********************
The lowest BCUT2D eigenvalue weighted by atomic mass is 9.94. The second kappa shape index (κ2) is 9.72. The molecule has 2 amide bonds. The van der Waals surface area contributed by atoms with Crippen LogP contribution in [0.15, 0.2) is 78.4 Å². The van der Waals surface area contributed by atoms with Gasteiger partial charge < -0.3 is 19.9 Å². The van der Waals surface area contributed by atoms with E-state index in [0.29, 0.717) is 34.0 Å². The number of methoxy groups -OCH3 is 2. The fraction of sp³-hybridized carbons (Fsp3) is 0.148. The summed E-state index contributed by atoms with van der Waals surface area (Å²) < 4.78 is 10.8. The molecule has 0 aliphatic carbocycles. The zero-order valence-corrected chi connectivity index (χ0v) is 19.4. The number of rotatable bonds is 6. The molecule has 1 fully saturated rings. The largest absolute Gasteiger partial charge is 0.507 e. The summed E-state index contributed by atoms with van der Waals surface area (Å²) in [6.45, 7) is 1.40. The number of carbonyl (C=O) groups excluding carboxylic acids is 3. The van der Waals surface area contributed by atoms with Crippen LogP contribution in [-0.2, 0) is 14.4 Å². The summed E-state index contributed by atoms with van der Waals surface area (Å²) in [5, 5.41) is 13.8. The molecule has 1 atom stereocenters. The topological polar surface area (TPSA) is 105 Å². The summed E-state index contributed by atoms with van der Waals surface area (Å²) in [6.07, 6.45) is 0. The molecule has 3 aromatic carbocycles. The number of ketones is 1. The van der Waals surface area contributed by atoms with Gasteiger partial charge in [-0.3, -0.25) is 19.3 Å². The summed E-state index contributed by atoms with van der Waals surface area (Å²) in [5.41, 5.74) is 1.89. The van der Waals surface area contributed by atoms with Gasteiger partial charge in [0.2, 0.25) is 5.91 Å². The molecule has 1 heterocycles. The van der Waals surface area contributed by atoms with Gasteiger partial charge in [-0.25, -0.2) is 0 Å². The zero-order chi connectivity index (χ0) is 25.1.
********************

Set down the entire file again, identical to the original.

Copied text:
The lowest BCUT2D eigenvalue weighted by atomic mass is 9.94. The second kappa shape index (κ2) is 9.72. The molecule has 2 amide bonds. The van der Waals surface area contributed by atoms with Crippen LogP contribution in [0.15, 0.2) is 78.4 Å². The van der Waals surface area contributed by atoms with Gasteiger partial charge < -0.3 is 19.9 Å². The van der Waals surface area contributed by atoms with E-state index in [0.29, 0.717) is 34.0 Å². The number of methoxy groups -OCH3 is 2. The fraction of sp³-hybridized carbons (Fsp3) is 0.148. The summed E-state index contributed by atoms with van der Waals surface area (Å²) < 4.78 is 10.8. The molecule has 0 aliphatic carbocycles. The zero-order valence-corrected chi connectivity index (χ0v) is 19.4. The number of rotatable bonds is 6. The molecule has 1 fully saturated rings. The largest absolute Gasteiger partial charge is 0.507 e. The summed E-state index contributed by atoms with van der Waals surface area (Å²) in [6.45, 7) is 1.40. The number of carbonyl (C=O) groups excluding carboxylic acids is 3. The van der Waals surface area contributed by atoms with Crippen LogP contribution in [-0.2, 0) is 14.4 Å². The summed E-state index contributed by atoms with van der Waals surface area (Å²) in [5, 5.41) is 13.8. The molecule has 1 atom stereocenters. The topological polar surface area (TPSA) is 105 Å². The summed E-state index contributed by atoms with van der Waals surface area (Å²) in [6.07, 6.45) is 0. The molecule has 3 aromatic carbocycles. The number of ketones is 1. The van der Waals surface area contributed by atoms with Gasteiger partial charge in [-0.3, -0.25) is 19.3 Å². The summed E-state index contributed by atoms with van der Waals surface area (Å²) in [5.41, 5.74) is 1.89. The van der Waals surface area contributed by atoms with Gasteiger partial charge in [0.2, 0.25) is 5.91 Å². The molecule has 1 heterocycles. The van der Waals surface area contributed by atoms with Gasteiger partial charge in [-0.25, -0.2) is 0 Å². The zero-order chi connectivity index (χ0) is 25.1.